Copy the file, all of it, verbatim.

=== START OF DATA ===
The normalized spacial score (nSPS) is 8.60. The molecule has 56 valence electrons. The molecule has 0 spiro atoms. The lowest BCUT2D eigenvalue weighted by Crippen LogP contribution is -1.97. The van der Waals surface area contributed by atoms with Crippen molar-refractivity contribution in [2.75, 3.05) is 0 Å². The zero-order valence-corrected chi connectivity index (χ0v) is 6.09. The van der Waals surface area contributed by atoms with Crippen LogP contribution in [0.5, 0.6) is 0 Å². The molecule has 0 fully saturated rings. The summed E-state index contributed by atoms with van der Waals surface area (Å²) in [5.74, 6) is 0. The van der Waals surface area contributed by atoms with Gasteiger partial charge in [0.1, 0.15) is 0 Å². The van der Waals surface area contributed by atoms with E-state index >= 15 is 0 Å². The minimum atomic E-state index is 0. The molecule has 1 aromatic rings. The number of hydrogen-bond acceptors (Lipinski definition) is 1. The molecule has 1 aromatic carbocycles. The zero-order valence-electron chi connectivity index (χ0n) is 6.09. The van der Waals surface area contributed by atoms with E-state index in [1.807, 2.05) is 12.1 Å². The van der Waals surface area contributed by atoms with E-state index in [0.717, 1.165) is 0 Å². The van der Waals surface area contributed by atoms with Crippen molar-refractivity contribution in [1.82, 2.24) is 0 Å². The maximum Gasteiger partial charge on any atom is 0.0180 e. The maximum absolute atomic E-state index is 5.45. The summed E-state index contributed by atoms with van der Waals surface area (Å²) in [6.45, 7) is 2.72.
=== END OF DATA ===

The normalized spacial score (nSPS) is 8.60. The molecule has 56 valence electrons. The molecule has 0 spiro atoms. The lowest BCUT2D eigenvalue weighted by Crippen LogP contribution is -1.97. The van der Waals surface area contributed by atoms with Crippen molar-refractivity contribution in [2.75, 3.05) is 0 Å². The zero-order valence-corrected chi connectivity index (χ0v) is 6.09. The van der Waals surface area contributed by atoms with Crippen LogP contribution in [0.5, 0.6) is 0 Å². The molecule has 0 fully saturated rings. The summed E-state index contributed by atoms with van der Waals surface area (Å²) in [5.74, 6) is 0. The van der Waals surface area contributed by atoms with Gasteiger partial charge in [0.1, 0.15) is 0 Å². The van der Waals surface area contributed by atoms with E-state index >= 15 is 0 Å². The minimum atomic E-state index is 0. The molecule has 1 aromatic rings. The number of hydrogen-bond acceptors (Lipinski definition) is 1. The molecule has 1 aromatic carbocycles. The zero-order valence-electron chi connectivity index (χ0n) is 6.09. The van der Waals surface area contributed by atoms with E-state index in [1.807, 2.05) is 12.1 Å². The van der Waals surface area contributed by atoms with E-state index in [0.717, 1.165) is 0 Å². The van der Waals surface area contributed by atoms with Crippen molar-refractivity contribution in [1.82, 2.24) is 0 Å². The maximum Gasteiger partial charge on any atom is 0.0180 e. The maximum absolute atomic E-state index is 5.45. The summed E-state index contributed by atoms with van der Waals surface area (Å²) in [6.45, 7) is 2.72.